Letters to the editor

Hamas’ coup

The democratically elected Palestinian government of choice, Hamas, the most monstrous social welfare organization on the planet, is busily staging a coup in Gaza. Among other things, Hamas kidnaps and assassinates Fatah leaders; ties up their captives and throws them off tall buildings; shoots innocent men, women and children in their assaults; storms hospitals and kills wounded Fatah fighters; and blows up whole buildings with people inside them. If this is what they do to their co-religionist Arabs, does any sane person doubt what they have in store for the inhabitants of the so-called Zionist entity next door? I speak, of course, of Israel, which unilaterally withdrew from Gaza in part to allow Palestinians to run their own affairs. This is a good dry run. It shows you what determined people can do if they’re evil enough. The United Nations gave a pistol-packing Yasser Arafat a forum in the 1970s. The current silence of both the General Assembly and the Security Council is deafening. Perhaps they’re too embarrassed to admit what a mistake it was to recognize Palestinian Arabs as a distinct national entity. Perhaps they’re thinking of a way to blame the Jews, and they need more time.

Desmond Tuck | Palo Alto


When I think of refugee camps, I envision the tent cities set up in Israel when Jews fled Arab countries in the 40s and 50s. When I hear that Palestinians bring fellow handcuffed Palestinians up to the 18th floor so they can be tossed over the side of the building, I wonder how on earth anyone can call a place with a building at least 18 stories high a refugee camp. It boggles the mind. But it’s a good thing that the Palestinians didn’t pull underwear over the heads of their prisoners, as we had done in Guantanamo, as that would create an international incident.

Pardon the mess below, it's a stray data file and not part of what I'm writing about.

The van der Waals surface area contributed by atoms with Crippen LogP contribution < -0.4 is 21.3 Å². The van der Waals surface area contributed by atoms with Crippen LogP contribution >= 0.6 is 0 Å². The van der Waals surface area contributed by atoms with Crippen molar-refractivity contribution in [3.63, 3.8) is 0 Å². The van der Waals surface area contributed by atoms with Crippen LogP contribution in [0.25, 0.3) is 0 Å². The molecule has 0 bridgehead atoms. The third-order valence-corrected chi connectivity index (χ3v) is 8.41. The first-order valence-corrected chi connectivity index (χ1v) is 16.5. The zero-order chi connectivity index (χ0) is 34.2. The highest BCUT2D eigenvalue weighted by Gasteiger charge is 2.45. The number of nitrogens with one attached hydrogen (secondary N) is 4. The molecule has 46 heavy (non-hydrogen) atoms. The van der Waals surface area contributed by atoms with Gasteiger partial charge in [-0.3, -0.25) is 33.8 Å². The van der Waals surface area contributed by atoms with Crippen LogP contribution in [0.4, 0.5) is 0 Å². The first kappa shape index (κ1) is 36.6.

Howard Roth | South San Francisco

An opportunity

The recent closure by the JCC of its two restaurant facilities provides a great opportunity to include all Jews as part of the JCC family and to show a public face to visitors that is more welcoming and inclusive. I am referring, specifically, to the opportunity to open a full-service kosher restaurant on the JCC facilities. I understand that at least one if not more applicants to take over the former California Street Deli space has expressed an interest in opening such a restaurant. It is, frankly, an embarrassment to this Jewish community that the JCC cannot adequately accommodate Jews who care about the laws of kashrut. It took years to get the federation to accommodate this segment of our community -— one can only hope that it will not take yet more years for the JCC to do so. Eating is an extraordinarily social activity. Offering wrapped sandwiches is not the same as including all segments of the community in such an intimate communal setting.

Robert E. White | San Francisco

‘Not the aggressors’

A few days ago I graduated from San Francisco State University with a double major in English literature and creative writing. The university did learn its lesson. At commencement exercises, Cantor Roslyn Barak read a prayer, and a girl from Israel was a student of honor. Now, the Israeli flag can be seen on campus, and even Israeli music can be heard. The warmest congratulations I’ve received were from the police. They are always on campus, and know that those on Israeli side are not the aggressors and troublemakers.

Tatiana Menaker | San Francisco

Meals for elderly

My eyes teared up as I read the recent j. article about Rodef Sholom baking and delivering challahs.

I have felt for a long time that our Jewish elders in Alameda County, are grossly underserved. The modern social work talk about aging in place is only that — talk, as long as we don’t have enough services to facilitate aging in place healthily — as, for instance, a life-sustaining project carried to reality: a Jewish Meals on Wheels. How? By the cooperation of the five Jewish restaurants in Oakland-Berkeley, using the center’s vans for deliveries during the hours the children are in school.

Recipients of meals, possibly three times weekly, could pay for their meals, and restaurants would gain new customers. A real win-win situation.

Arnoldine Berlin | Oakland